Everything changed when Cheeky Monkey was 3 years old – I found Hike it Baby. Hike it Baby is an organization dedicated to getting families with children outside and on the trails. This was exactly what I had needed. Cheeky Monkey was a bundle of energy and being indoors was turning into a real challenge. Hike it Baby gave him the space to get his energy out and gave me the opportunity to get back outside where I spent my childhood.

Parker Mill County Park, Ann Arbor, MI

For the first year of Hike it Baby, Cheeky Monkey and I hiked alone a lot. But being outside allowed us the space to connect. I carried him on my back in an OnyaBaby baby carrier most of the time and this gave us the ability to have many adventures together. I will always remember his little voice in my ear, as we climbed a steep hill, “I believe in you, Mommy. I know you can do it.” And I did. We did. On hikes when no one would show, the same little voice would often say, “It’s OK, Mommy. We will always have each other.” And we did. Wind, cold, rain, snow, and sun, we had our adventures together. He made me fall in love with nature again. He made me love life. He made me a mom. And he made me a better a human.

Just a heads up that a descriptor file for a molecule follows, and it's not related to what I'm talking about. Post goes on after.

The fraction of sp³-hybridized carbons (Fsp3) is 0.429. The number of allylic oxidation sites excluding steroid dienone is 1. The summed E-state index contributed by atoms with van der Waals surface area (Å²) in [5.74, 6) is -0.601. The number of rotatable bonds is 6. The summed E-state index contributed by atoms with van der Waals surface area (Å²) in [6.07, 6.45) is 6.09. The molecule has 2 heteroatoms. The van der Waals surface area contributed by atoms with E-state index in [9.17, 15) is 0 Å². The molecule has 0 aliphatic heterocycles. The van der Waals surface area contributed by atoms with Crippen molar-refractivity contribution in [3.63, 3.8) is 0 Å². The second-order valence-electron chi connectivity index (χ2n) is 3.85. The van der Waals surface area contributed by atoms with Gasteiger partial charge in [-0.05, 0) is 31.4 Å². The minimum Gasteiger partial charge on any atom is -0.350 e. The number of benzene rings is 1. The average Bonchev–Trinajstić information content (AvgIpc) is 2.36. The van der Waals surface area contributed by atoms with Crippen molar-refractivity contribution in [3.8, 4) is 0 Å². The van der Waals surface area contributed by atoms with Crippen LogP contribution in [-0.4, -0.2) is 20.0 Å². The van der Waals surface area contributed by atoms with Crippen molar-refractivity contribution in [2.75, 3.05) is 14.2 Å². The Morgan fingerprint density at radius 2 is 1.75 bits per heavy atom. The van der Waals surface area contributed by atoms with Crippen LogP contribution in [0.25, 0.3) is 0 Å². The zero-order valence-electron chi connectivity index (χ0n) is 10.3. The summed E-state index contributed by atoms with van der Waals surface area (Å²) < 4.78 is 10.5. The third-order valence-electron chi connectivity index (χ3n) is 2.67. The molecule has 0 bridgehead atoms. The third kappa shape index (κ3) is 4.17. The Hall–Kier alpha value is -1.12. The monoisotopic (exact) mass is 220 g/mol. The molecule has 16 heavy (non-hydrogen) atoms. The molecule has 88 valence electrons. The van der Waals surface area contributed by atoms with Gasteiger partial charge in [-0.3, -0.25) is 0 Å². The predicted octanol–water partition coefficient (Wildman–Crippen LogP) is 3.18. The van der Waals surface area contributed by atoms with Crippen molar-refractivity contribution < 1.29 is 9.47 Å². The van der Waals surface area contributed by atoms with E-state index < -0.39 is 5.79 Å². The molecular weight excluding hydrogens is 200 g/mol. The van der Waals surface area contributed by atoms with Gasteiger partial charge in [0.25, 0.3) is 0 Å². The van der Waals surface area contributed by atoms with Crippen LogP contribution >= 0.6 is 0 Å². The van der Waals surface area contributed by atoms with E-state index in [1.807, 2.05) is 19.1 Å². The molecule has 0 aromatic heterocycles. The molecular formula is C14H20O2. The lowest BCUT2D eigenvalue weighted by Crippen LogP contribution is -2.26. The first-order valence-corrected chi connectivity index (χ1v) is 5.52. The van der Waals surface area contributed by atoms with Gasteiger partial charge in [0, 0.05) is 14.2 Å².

Waterloo Recreation Area, Chelsea, MI